In Big Bear, twin peaks for snow fans

Snow Summit aims to be more traditional and family-friendly this year, with wide runs and fewer jumps.
(Gina Ferazzi / LAT)
Special to The Times

Picking a favorite ski resort, like naming your favorite Beatle, is a highly personal decision.

Some resorts come across as brash and their guests loud, maybe a little arrogant, like John. Other resorts are more easygoing, with crowds that seem a touch more family-friendly, like Paul.

Which should get your hard-earned money? Here in Big Bear Lake, you no longer have to choose.


Snow Summit acquired longtime rival Bear Mountain in October. The resorts, less than two miles apart, have since begun operating as a single entity. On most days a single lift ticket provides entrance to both resorts, and a free shuttle runs guests back and forth. (Peak periods are excepted, but more on that later.)

The big news for skiers is that, now that the resorts don’t have to compete, they have been revamped to appeal to different crowds.

Bear Mountain aims to attract the rough and rowdy: primarily younger skiers and snowboarders seeking wild thrills on freestyle terrain. That leaves Snow Summit to be calmer and quieter, appealing to families with young children, beginners, and skiers and snowboarders seeking traditional downhill runs.

Luring the hard-core

The storm that pummeled the Southland two weeks ago dumped roughly 2 feet of snow in the San Bernardino Mountains -- the perfect excuse to explore Summit and Bear and find out just how different they have become under the same owner.

I arrived Saturday at Bear Mountain, which now bills itself as an “all-mountain freestyle park.” That means every run may contain terrain features such as jumps, bumps, rails and boxes, which look just like they sound. Brochures take great pains to lure hard-core snowboarders and skiers with promises of a freestyle paradise.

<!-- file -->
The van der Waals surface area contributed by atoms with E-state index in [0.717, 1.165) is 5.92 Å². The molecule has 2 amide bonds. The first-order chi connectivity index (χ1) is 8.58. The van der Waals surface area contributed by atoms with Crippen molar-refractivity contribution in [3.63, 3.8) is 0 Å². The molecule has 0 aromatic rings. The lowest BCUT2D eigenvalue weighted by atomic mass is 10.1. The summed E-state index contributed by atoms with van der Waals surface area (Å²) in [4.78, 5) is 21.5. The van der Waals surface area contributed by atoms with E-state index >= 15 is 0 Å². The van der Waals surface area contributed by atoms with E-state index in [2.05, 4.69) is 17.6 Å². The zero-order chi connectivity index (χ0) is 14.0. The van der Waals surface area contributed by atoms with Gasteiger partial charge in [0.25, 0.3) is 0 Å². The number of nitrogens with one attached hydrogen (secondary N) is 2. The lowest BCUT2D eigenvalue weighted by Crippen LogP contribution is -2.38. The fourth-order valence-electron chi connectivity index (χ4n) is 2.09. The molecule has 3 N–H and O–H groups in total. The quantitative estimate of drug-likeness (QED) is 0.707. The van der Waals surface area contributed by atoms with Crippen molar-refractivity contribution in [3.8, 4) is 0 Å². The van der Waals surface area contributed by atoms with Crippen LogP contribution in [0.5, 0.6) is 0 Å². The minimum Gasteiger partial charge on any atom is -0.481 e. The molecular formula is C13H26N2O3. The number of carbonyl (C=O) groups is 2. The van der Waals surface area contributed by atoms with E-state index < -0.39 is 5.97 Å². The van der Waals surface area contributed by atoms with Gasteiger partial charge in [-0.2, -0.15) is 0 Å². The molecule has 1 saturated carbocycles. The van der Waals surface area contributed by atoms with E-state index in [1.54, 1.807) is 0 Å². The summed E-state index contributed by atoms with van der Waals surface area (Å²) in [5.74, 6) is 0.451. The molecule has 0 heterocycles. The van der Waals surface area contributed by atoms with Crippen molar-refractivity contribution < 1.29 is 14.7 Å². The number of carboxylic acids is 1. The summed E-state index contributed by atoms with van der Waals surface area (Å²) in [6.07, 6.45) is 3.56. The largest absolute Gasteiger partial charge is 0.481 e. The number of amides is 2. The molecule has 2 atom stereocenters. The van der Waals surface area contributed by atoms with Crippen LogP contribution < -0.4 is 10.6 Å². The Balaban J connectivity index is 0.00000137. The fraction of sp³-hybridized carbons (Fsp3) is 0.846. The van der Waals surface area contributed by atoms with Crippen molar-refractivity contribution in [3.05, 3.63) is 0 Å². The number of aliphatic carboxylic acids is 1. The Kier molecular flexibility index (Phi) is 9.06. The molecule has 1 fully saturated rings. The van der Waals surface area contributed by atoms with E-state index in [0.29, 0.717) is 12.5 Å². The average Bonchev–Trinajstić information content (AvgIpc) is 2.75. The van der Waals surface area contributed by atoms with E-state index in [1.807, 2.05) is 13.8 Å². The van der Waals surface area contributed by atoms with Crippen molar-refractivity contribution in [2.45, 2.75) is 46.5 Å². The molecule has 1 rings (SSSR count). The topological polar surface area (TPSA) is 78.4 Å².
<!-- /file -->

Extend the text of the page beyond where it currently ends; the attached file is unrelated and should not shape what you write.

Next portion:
I have my own snowboard and rate myself as intermediate, but because this was my first trip of the season, I strapped in and started out on the easy Old Miners run, which I had ridden in past seasons. Yup, there were a couple of jumps that weren’t there before.

In the name of research, I gamely attempted one -- and crashed in a painful, vertebrae-jarring heap. Note to self: You’re 33, not 17.

Next up was Claim Jumper, a nice, long run that extends nearly from the top of Goldmine Mountain to the resort’s base. The upper section had been sprinkled with small bumps that were a joy to ride, followed by a variety of jumps and rails in the lower section.

Snowboarders with more forgiving spinal columns whooped it up as they jibbed, fakied and stalefished their way down the hill -- moves that are as fun to watch as they are to say.

The remodeled Quiksilver Terrain Park is concentrated with freestyle features. Loudspeakers blasted the Strokes and Red Hot Chili Peppers while fearless boarders shot themselves skyward. Some landed solidly. Others pinwheeled straight into the snow. Everyone seemed to be having a blast.

Down at the resort’s base, I watched an amateur competition while munching on overpriced fast food from the Silver Mountain Eatery. Teenagers tried to slide their boards down rails set on the hillside.


If they pulled it off, the crowd cheered. If they ate snow, the crowd cheered.

I wanted to get in a couple of more runs, so I rode a lift to the top of the intermediate-rated Exhibition run. It was relatively steep and conventionally groomed for cruising. Likewise with Showtime, an even steeper black-diamond run.